The bottom line is this: Ms. Watson and the anonymous “lost her faith” writer read the same science I read, read the same Bible I read, and yet we have arrived at vastly different places. I am far from thinking that I know all the details about creation, but I’m pretty confident that the scientists who deny a Creator have made a serious error. If you start with a wrong hypothesis, it’s pretty hard to draw closer to the truth if you persist with that line of reasoning.

Hänsel_und_GretelIn the end, I’ll take the word of omniscient, eternal God over finite, limited Man when it comes to the origins of the cosmos. After all, without God’s revelation, we’re trying to follow a trail of bread crumbs back to the first cause. As Hansel and Gretel discovered, bread crumbs aren’t so reliable.

This post is a revised version of one that appeared here in June 2013.

The Certainty Of The Bible – Reprise


chicken-3-1392636-mWhich came first, the chicken or the egg?

It’s a conundrum to many people, but for those of us who believe the Bible, not so much. God created the animals, including birds, so clearly the chicken came first.

In truth, belief in the Bible is a similar chicken-or-egg puzzle for many people. How do you know the Bible is true? Short answer: God’s fingerprints are all over it. But how do you recognize God’s fingerprints? The Bible gives us a portrait of Him.

So which comes first, belief in God or belief in the Bible?

I’d say, both. Scripture is important throughout . . . well, Scripture. For example, Philip explained to an Ethiopian the Scripture he was reading, and the man consequently believed in Jesus; in His teaching ministry, Jesus Himself elaborated on the Law of Moses; Paul and Peter quoted frequently from Old Testament prophets; and so on. Scripture values Scripture.

But there was a time before people had Scripture, and God still made Himself known, so faith in God must not be tied exclusively to faith in the Bible. In fact the book of Romans explains that God first made Himself known in what He created.

In addition Scripture records any number of direct encounters God or one of His angels had with various people. Sometimes He appeared in a dream such as He did to Jacob. Sometimes He talked directly to an individual as He did with Adam and Abraham and Samuel. At other times He appeared in the form of a man as He did to Gideon or Jacob–which may have been an angel as His messenger or Jesus before His coming to earth in the form of a baby.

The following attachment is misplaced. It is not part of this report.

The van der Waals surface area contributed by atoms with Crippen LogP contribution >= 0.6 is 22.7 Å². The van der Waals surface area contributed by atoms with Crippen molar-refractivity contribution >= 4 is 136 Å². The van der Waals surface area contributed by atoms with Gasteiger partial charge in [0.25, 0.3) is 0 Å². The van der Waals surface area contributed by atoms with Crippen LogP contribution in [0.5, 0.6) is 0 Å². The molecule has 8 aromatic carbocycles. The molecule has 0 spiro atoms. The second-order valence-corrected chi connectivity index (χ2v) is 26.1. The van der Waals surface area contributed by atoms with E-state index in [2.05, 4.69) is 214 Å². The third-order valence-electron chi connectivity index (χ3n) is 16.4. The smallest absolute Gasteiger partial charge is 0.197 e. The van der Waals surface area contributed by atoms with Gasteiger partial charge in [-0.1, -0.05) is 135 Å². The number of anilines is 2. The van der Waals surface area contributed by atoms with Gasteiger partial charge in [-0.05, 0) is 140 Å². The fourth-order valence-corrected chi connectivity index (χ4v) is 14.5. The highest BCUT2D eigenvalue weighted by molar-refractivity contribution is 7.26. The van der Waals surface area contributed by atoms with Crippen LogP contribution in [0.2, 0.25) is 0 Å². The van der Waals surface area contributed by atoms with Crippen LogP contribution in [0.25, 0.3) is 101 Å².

Then there are the indirect messages God gave people through prophets–men who spoke His message at His prompting. People like Hosea and Jonah, Ezekiel and Jeremiah.

But here’s the thing: we know about these encounters today through the Bible. So how do you have faith in God’s ability to make Himself known apart from the Bible except by believing that the Bible record is true?

There seems to be a sort of synergistic relationship with believing God and believing the Bible. One leads to the other and the other leads back to the starting point. The Bible reveals God and God validates the Bible. Or God points to His word and His word points back to Him.

The idea that God points to His word might seem doubtful, but it’s actually Biblical. 😉 Jesus explained to His disciples that the Holy Spirit would come and guide them, and us, into all truth (John 16:13). In fact, He said,

When the Helper comes, whom I will send to you from the Father, that is the Spirit of truth who proceeds from the Father, He will testify about Me (John 15:26).

The Holy Spirit, then, is our source of truth, and as it happens, it was the Holy Spirit who breathed His truth into Scripture through the agency of humans.

But know this first of all, that no prophecy of Scripture is a matter of one’s own interpretation, for no prophecy was ever made by an act of human will, but men moved by the Holy Spirit spoke from God. (2 Peter 1:20-21)

In turn, Scripture tells us about the Holy Spirit and all His work.

Seems very eggish and chickenish, doesn’t it. Except, remember, there really is an easy answer to the question that appears, on the surface, to be a puzzle. So, too, with this matter about believing the Bible.

The first step is to ask, can we know about God apart from the Bible? The answer, which the Bible verifies, but which countless humans down through the ages have discovered apart from the Bible, is yes. When we look at the vastness of space–and more so now that we can look into deep space using advanced technology–or the beauty of a sunset or the majesty of purple mountains or the thunderous power of the surf or the intricacy of a butterfly or the astounding birth of a baby or . . . pretty much anything in the natural world, we recognize we are part of all that exists, not the maker of it. There is something beyond us.

Today a popular position is to say that “something” is nature itself. This position has many problems. But here’s the thing. Having recognized that there is something beyond us, we then see God saying He has chosen to disclose Himself to us.

We ought not to be shocked if some people respond by saying, Really? I mean, it is a rather fantastic claim. An Other, a Greater, wants to stop by for a chat? Wants to introduce Himself and become friends? It’s . . . incredible.